The first vending machines used at the workplace were in North America in 1946, and it took another ten years before the concept reached the United Kingdom.
Pioneering British vending companies such as Autobar, Ditchburn, Fisher & Ludlow, GKN Sankey and Gloster, together with North American and European manufacturers such as Avenco, National Vendors, Vendo, and Wittenborg, all began to flourish in the new growth industry of commercial vending.
Shortly after a company emerged that used very persuasive and intimidating selling methods – Crusader Vendors – who at their peak were selling hundreds of machines each week – and helped increase the drinks vending machine population and drinks vending awareness substantially.
Major food manufacturers were quick to see the potential of vended products and were soon producing packs of tea, coffee, chocolate as well as powdered milk etc., all formulated specially for use in the drinks vending machine.
One of the biggest growth areas at the time was in the manufacture of disposable cups. Initially produced paper cups were produced, but soon plastic cups became the vogue and companies such as Conex, and Mono were expanding rapidly. Nowadays the situation has reversed, and paper cups are back in demand, probably due to green issues.
One problem the early drinks machine suppliers were faced with, was acceptance of the quality of the drink – particularly the tea.
In the 60’s, freshly infused tea was by far the most popular drink in the UK and to most workers at the time, a cup of instant tea made with powdered milk was definitely a no-no.
Some companies attempted to improve the quality of instant tea by using fresh milk. Unfortunately, due to the short life of fresh milk, problems with cleanliness and hygiene ensured that these machine never took off. With the introduction of fresh leaf tea vending machines in the later 60’s the acceptance of the beverage vending machine in the British workplace began to be more readily accepted.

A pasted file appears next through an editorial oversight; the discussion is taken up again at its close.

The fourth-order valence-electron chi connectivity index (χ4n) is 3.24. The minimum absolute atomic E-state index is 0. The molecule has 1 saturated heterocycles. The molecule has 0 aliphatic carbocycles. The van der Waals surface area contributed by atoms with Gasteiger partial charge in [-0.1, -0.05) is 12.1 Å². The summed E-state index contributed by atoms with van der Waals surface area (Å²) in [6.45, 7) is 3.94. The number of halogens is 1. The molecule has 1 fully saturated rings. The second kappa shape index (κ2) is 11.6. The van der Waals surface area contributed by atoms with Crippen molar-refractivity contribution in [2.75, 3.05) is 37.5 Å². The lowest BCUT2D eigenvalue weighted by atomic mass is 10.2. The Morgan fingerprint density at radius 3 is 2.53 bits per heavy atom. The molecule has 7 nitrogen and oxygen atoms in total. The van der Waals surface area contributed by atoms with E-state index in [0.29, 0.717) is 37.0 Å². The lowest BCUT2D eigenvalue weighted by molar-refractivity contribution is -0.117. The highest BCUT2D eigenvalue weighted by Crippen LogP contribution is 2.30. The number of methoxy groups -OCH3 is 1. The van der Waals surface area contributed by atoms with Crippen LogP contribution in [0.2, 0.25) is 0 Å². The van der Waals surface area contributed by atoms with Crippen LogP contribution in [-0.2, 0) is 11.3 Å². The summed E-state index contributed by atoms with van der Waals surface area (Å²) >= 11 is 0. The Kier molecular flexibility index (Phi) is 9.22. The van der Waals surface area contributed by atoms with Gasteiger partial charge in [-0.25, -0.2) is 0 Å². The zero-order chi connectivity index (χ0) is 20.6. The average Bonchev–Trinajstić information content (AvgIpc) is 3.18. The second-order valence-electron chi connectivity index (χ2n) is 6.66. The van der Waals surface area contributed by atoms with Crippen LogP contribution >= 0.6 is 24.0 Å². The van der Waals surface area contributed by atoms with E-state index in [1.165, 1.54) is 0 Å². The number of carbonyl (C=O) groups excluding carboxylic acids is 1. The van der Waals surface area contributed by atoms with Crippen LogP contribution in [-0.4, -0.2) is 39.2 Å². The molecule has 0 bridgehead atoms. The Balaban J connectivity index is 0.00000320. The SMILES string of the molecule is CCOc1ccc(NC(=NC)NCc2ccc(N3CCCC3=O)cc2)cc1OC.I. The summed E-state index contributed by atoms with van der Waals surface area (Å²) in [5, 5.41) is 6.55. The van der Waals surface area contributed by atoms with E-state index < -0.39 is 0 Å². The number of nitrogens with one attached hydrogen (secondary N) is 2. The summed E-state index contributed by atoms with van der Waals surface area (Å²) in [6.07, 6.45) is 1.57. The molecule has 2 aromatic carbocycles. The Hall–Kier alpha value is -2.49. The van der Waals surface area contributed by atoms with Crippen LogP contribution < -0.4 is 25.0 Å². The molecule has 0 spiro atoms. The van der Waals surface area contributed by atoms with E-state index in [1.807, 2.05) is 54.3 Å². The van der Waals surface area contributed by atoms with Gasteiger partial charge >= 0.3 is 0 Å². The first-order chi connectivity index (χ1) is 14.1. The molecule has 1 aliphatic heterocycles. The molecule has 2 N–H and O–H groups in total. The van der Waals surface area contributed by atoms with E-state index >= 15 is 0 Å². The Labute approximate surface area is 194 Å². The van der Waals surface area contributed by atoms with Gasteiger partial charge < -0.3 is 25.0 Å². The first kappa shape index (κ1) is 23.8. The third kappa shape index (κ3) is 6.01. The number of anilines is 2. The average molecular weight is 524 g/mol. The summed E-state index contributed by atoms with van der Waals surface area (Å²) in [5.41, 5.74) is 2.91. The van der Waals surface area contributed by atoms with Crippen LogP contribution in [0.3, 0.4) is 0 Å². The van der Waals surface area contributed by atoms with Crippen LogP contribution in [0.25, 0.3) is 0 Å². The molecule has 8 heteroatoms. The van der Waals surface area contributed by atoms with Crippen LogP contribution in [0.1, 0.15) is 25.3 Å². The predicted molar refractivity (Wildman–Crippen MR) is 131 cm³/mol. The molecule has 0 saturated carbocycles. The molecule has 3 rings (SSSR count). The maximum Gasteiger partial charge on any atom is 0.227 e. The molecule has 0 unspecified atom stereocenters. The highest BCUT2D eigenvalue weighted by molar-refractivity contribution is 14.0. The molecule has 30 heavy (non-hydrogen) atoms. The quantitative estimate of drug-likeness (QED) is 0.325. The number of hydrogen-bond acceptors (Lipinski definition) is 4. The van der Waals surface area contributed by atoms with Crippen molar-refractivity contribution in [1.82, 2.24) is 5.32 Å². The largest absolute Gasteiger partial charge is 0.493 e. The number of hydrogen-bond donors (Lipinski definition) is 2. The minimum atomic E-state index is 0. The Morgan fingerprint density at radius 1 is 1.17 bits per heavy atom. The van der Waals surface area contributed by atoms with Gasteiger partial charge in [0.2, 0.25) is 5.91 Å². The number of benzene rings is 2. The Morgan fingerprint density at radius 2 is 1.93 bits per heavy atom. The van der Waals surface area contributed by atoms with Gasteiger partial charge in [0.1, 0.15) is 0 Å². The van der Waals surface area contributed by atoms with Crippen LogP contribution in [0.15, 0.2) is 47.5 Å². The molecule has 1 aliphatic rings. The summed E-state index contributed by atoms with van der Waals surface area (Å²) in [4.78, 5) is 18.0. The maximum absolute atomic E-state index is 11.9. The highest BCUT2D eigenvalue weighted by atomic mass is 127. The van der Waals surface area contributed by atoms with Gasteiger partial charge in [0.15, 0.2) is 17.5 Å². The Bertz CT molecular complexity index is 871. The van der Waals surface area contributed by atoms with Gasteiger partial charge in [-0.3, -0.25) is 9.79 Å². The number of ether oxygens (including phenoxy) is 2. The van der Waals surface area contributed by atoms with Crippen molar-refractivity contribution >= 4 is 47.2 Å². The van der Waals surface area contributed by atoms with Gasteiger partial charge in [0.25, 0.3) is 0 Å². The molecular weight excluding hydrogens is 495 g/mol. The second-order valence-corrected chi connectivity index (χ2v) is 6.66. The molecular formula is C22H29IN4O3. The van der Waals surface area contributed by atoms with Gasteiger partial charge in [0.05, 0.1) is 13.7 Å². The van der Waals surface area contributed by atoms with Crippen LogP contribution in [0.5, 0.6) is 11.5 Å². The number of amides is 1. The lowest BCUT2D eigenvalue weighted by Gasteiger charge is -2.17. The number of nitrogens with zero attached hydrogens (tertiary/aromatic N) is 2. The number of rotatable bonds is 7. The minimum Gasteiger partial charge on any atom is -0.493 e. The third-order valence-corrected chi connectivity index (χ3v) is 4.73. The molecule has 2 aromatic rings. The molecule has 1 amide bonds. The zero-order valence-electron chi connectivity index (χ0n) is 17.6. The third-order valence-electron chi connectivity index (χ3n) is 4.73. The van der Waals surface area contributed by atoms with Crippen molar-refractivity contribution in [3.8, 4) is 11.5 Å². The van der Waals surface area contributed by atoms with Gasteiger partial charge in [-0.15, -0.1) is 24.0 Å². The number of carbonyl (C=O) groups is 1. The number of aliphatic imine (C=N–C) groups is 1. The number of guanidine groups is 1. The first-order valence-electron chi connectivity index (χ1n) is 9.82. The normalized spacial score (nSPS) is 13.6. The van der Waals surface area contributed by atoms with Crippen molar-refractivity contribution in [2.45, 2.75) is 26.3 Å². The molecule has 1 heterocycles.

Also a new type of machine and drink vending system was introduced in the late 60’s by two companies – Klix (a division of the confectionery giant Mars) and Maxpax (a division of Maxwell House/General Foods).
Using drinks that were packed in the disposable cups themselves, in-cup drinks vending broke new ground in the vending industry with machines which needed very little cleaning and servicing.
It was (and still is) this cleaning and maintenance of drinks machines that is crucial to the success of any installation. This is why the seventies and eighties saw the trend of self owned machines change to machines serviced and cleaned by outside professional vending operating companies – particulaly with companies with many machines installed in the same buidling.
Currently the quality of hot beverages from vending machines is so high that they are universally accepted. Indeed, often the drink produced from a machine – be it freshly brewed tea from the leaf, freshly brewed coffee from the bean, whipped chocolate, soups and carbonated cold drinks (all from popular and well known brands) – are comparable to drinks produced in coffee shops and retails outlets.